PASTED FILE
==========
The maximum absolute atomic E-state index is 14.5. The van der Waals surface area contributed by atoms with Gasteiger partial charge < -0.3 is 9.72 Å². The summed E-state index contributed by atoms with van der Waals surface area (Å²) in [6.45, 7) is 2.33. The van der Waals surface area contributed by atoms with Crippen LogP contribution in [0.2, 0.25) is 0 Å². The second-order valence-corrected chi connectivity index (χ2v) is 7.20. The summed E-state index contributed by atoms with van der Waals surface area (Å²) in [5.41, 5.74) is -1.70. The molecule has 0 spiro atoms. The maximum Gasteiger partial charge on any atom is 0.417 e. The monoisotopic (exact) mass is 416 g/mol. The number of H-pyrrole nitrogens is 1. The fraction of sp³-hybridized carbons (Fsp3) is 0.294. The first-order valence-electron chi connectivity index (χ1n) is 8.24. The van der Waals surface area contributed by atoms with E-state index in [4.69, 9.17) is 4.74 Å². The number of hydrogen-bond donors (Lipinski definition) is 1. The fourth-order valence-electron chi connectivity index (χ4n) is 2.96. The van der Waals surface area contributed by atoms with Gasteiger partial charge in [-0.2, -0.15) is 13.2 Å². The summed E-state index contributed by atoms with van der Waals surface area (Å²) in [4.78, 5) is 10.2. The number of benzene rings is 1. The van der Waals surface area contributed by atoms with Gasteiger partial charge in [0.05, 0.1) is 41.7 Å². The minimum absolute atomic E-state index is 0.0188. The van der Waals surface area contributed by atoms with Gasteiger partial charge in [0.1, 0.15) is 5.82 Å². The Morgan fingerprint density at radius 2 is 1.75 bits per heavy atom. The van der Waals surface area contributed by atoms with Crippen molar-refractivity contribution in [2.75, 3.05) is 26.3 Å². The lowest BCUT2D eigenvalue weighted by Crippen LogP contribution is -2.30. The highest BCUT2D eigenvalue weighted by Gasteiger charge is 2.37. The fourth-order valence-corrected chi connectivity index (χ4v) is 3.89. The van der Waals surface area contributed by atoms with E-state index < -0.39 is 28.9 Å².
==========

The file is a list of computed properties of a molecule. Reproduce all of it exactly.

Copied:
The maximum absolute atomic E-state index is 14.5. The van der Waals surface area contributed by atoms with Gasteiger partial charge < -0.3 is 9.72 Å². The summed E-state index contributed by atoms with van der Waals surface area (Å²) in [6.45, 7) is 2.33. The van der Waals surface area contributed by atoms with Crippen LogP contribution in [0.2, 0.25) is 0 Å². The second-order valence-corrected chi connectivity index (χ2v) is 7.20. The summed E-state index contributed by atoms with van der Waals surface area (Å²) in [5.41, 5.74) is -1.70. The molecule has 0 spiro atoms. The maximum Gasteiger partial charge on any atom is 0.417 e. The monoisotopic (exact) mass is 416 g/mol. The number of H-pyrrole nitrogens is 1. The fraction of sp³-hybridized carbons (Fsp3) is 0.294. The first-order valence-electron chi connectivity index (χ1n) is 8.24. The van der Waals surface area contributed by atoms with E-state index in [4.69, 9.17) is 4.74 Å². The number of hydrogen-bond donors (Lipinski definition) is 1. The fourth-order valence-electron chi connectivity index (χ4n) is 2.96. The van der Waals surface area contributed by atoms with Gasteiger partial charge in [-0.2, -0.15) is 13.2 Å². The summed E-state index contributed by atoms with van der Waals surface area (Å²) in [4.78, 5) is 10.2. The number of benzene rings is 1. The van der Waals surface area contributed by atoms with Gasteiger partial charge in [0.05, 0.1) is 41.7 Å². The minimum absolute atomic E-state index is 0.0188. The van der Waals surface area contributed by atoms with Gasteiger partial charge in [0.1, 0.15) is 5.82 Å². The Morgan fingerprint density at radius 2 is 1.75 bits per heavy atom. The van der Waals surface area contributed by atoms with Crippen molar-refractivity contribution in [2.75, 3.05) is 26.3 Å². The lowest BCUT2D eigenvalue weighted by Crippen LogP contribution is -2.30. The highest BCUT2D eigenvalue weighted by Gasteiger charge is 2.37. The fourth-order valence-corrected chi connectivity index (χ4v) is 3.89. The van der Waals surface area contributed by atoms with E-state index < -0.39 is 28.9 Å².